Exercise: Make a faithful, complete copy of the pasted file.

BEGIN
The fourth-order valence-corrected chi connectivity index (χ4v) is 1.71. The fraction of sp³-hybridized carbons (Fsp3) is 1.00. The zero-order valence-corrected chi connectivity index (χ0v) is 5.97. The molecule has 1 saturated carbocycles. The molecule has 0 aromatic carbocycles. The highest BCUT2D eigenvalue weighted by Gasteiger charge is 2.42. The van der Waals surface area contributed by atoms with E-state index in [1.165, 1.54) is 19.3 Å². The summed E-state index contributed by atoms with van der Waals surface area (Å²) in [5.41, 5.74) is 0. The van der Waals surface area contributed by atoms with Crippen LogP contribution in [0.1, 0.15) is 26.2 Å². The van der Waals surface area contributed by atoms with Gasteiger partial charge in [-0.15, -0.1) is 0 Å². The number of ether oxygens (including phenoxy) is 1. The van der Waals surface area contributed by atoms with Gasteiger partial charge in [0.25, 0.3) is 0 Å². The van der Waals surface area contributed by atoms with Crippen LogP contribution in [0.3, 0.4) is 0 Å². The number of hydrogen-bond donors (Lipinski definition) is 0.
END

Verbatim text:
The fourth-order valence-corrected chi connectivity index (χ4v) is 1.71. The fraction of sp³-hybridized carbons (Fsp3) is 1.00. The zero-order valence-corrected chi connectivity index (χ0v) is 5.97. The molecule has 1 saturated carbocycles. The molecule has 0 aromatic carbocycles. The highest BCUT2D eigenvalue weighted by Gasteiger charge is 2.42. The van der Waals surface area contributed by atoms with E-state index in [1.165, 1.54) is 19.3 Å². The summed E-state index contributed by atoms with van der Waals surface area (Å²) in [5.41, 5.74) is 0. The van der Waals surface area contributed by atoms with Crippen LogP contribution in [0.1, 0.15) is 26.2 Å². The van der Waals surface area contributed by atoms with Gasteiger partial charge in [-0.15, -0.1) is 0 Å². The number of ether oxygens (including phenoxy) is 1. The van der Waals surface area contributed by atoms with Gasteiger partial charge in [0.25, 0.3) is 0 Å². The van der Waals surface area contributed by atoms with Crippen LogP contribution in [0.3, 0.4) is 0 Å². The number of hydrogen-bond donors (Lipinski definition) is 0.